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THE WORLD’S LARGEST VEHICLE CLUB GATHERING

12.11.2021

Classic cars and bikes as far as the eye can see. Sounds like heaven for a petrolhead. But this weekend in Birmingham, UK, that’s what thousands of lucky visitors will get to see when they visit the Lancaster Insurance Classic Motor Show. Motul will also be there, displaying several special vehicles as well as our classic lubricants range. As the event’s official lubricant partner, Motul’s presence at the show is in recognition of its passion and dedication to protecting the heritage of the classic car scene. To tell us more is the event’s director, Lee Masters.

THE WORLD’S LARGEST VEHICLE CLUB GATHERING

Lee, the Lancaster Insurance Classic Motor Show is on this weekend. Can you tell us more about it?

The event has been running 37 years and it’s huge. There are 90,000 square metres of space with 3,000 cars on display and 270 car clubs exhibiting, ranging from Fiat to Ferrari. So, a really broad base of cars covered. The clubs exhibit and show off their cars. Everyone gets together. At the end of the show, everyone celebrates by tooting their horns and then the cars are put away for winter. We have over 600 exhibitors and the last time the show was on we had more than 70,000 visitors. We claim to be the world’s biggest gathering of vehicle clubs. It’s a bit like national treasure on display and these cars are the best examples of combustion engines over the past 100 years. It’s a wonderful event.

Lee, the Lancaster Insurance Classic Motor Show is on this weekend. Can you tell us more about it?

Where is the show?

It’s always at the NEC, the National Exhibition Centre, in Birmingham. It has huge halls, great car parking, close to good motorway networks, airports and train stations. We get international visitors, too. It’s a great facility centrally placed in the middle of the UK. This area is also home to what was a big area for UK car production in the last century.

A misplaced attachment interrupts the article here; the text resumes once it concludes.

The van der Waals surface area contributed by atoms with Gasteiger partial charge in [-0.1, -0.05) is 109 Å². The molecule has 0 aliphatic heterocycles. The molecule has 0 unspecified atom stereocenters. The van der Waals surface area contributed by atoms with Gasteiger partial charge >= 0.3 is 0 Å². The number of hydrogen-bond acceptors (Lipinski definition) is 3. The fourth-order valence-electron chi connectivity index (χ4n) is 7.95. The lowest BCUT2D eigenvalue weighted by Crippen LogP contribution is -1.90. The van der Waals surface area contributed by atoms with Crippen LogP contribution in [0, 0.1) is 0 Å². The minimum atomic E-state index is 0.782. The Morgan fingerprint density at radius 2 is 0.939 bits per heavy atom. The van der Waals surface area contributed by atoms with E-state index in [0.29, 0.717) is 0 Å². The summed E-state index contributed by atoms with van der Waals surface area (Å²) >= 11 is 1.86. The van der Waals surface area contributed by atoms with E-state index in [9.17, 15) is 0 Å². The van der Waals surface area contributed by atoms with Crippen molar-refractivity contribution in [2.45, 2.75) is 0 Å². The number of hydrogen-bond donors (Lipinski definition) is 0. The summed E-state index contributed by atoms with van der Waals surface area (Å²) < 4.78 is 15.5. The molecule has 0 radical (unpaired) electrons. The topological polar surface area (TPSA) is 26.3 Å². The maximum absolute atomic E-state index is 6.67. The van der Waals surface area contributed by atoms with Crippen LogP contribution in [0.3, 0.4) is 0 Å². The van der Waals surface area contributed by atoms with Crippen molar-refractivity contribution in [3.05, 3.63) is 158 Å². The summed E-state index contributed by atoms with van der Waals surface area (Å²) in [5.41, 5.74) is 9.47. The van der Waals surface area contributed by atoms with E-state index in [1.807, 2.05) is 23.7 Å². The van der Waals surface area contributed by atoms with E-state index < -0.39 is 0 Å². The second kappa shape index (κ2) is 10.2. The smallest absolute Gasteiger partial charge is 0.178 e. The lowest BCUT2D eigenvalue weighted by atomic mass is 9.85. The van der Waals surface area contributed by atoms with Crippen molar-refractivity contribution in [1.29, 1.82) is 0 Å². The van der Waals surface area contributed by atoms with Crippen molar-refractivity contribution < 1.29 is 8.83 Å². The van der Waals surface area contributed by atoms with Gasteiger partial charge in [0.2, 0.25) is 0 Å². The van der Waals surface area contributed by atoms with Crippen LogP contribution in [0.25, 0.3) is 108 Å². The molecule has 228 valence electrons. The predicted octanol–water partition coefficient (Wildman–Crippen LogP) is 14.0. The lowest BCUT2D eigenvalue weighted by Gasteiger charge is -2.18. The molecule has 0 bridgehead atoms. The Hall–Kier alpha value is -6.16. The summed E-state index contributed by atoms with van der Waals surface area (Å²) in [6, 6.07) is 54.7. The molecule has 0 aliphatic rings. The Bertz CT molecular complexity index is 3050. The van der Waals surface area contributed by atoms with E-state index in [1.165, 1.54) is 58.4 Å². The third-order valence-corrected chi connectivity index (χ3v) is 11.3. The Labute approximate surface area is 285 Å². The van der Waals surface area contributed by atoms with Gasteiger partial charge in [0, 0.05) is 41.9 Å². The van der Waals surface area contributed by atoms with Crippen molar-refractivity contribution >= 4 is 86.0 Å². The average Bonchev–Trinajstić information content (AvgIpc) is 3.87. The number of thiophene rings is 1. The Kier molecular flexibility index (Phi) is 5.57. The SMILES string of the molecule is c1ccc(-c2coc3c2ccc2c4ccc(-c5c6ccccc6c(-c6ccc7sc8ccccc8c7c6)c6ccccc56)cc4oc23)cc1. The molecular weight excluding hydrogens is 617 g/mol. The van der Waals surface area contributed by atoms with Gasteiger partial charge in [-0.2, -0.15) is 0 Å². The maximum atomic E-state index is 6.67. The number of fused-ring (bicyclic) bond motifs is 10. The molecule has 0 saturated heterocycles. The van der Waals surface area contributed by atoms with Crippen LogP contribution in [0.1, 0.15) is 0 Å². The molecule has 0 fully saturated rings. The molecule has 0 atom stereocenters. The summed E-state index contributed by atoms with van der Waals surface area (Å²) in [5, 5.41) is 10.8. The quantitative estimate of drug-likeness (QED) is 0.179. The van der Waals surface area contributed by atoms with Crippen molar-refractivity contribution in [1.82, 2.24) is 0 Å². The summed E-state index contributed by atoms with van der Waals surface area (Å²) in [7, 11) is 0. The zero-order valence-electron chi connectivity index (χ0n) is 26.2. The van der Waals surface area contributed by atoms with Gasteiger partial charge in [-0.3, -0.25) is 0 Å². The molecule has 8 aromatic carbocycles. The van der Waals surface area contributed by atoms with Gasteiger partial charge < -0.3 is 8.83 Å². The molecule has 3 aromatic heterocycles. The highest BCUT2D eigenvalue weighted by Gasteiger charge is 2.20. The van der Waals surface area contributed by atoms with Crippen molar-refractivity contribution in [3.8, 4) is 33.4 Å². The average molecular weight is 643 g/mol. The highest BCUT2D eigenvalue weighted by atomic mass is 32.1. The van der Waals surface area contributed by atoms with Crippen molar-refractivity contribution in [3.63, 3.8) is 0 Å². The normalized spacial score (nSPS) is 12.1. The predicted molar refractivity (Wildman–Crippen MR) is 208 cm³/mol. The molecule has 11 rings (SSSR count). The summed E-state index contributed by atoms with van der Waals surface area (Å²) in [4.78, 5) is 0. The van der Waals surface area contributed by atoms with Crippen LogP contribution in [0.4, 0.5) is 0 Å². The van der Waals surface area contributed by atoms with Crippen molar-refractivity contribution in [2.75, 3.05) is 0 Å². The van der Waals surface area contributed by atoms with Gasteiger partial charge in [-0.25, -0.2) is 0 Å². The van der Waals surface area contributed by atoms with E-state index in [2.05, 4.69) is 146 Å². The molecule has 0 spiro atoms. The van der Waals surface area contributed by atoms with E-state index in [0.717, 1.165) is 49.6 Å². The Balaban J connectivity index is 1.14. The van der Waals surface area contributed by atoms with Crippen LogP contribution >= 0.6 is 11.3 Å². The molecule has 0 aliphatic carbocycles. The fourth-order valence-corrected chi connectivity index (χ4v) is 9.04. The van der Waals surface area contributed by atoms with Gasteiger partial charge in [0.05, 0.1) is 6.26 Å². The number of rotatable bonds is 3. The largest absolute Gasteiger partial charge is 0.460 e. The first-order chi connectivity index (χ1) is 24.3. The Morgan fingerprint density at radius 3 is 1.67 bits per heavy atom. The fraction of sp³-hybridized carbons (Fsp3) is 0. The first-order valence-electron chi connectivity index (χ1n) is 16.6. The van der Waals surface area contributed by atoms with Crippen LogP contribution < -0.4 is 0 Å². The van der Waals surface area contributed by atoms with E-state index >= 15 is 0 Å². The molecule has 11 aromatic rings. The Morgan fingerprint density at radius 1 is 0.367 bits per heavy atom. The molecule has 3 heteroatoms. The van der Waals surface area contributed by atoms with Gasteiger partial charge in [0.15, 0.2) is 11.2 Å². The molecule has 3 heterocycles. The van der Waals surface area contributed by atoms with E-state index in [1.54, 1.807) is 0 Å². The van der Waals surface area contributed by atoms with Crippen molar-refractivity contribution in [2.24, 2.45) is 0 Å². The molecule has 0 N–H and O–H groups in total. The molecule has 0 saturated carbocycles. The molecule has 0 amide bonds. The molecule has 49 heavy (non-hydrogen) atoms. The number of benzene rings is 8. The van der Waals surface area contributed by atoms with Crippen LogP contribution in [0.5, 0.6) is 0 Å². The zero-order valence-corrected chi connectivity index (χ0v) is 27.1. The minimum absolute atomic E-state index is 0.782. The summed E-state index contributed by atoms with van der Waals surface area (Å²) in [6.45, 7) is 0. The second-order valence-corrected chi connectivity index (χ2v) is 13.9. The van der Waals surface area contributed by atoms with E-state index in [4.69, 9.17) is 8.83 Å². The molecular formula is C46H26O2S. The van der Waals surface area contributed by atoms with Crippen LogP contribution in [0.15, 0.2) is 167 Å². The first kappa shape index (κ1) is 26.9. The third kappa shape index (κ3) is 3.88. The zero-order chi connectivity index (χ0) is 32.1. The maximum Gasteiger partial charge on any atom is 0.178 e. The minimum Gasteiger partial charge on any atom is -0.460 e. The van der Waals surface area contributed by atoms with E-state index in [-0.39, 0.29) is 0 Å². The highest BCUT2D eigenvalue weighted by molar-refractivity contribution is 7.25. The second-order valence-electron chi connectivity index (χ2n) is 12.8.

Where is the show?

How was it organising this during a pandemic?

We couldn’t run the show last year, which was a great shame. This is the restart show, and we have a lot of loyal exhibitors, car clubs and visitors. We’ve been waiting for the government to release people from lockdown and restrictions, so it’s been challenging at times. But now we’re back on track, the show is going to open in one day’s time and there’s a lot of pent-up demand for people to get back to events and indulge in their passions. We’ve been delighted by the demand, loyalty and goodwill that has seen us getting going again.

How was it organising this during a pandemic?

This year Motul is the official lubricant partner for the show. Can you tell us more about this partnership?

We’re delighted to join forces with Motul as the official lubricant partner of the event. We were introduced to Motul through the Federation of British Historic Vehicle Clubs (FBHVC) who are also a Motul partner. We were keen to hear of Motul’s plans for the UK classic car sector and it is very much a brand we want to work with because of the quality of its products. We believe they help extend the lives of our classic cars and protect our national treasures. Motul is also very passionate about cars, as are we, and I think our motivations and objectives are aligned in protecting classics. Motul will also bring great content to the show such as heritage vehicles to our events.

This year Motul is the official lubricant partner for the show. Can you tell us more about this partnership?

Before getting into the events business, you had a motocross career. Can you tell us more about that?

I started racing motocross bikes when I was eight years old. My bike was a Honda XR75, and my dad encouraged me to take part in motocross. I did that until I was 17 and that gave me a passion for bikes, cars and engines. At one point in my early teens I could name every make and model of car on the road, which I can’t do now [laughs].

Before getting into the events business, you had a motocross career. Can you tell us more about that?

Why did you not continue with motocross?

Several things really. I was competitive and racing at a national level with some success, but I don’t think I was good enough to make a living from motocross. It was also extremely expensive, like any form of motorsport. And unfortunately, I had a couple of nasty accidents so I took a view that at the age of 17 I would quit.

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Why did you not continue with motocross?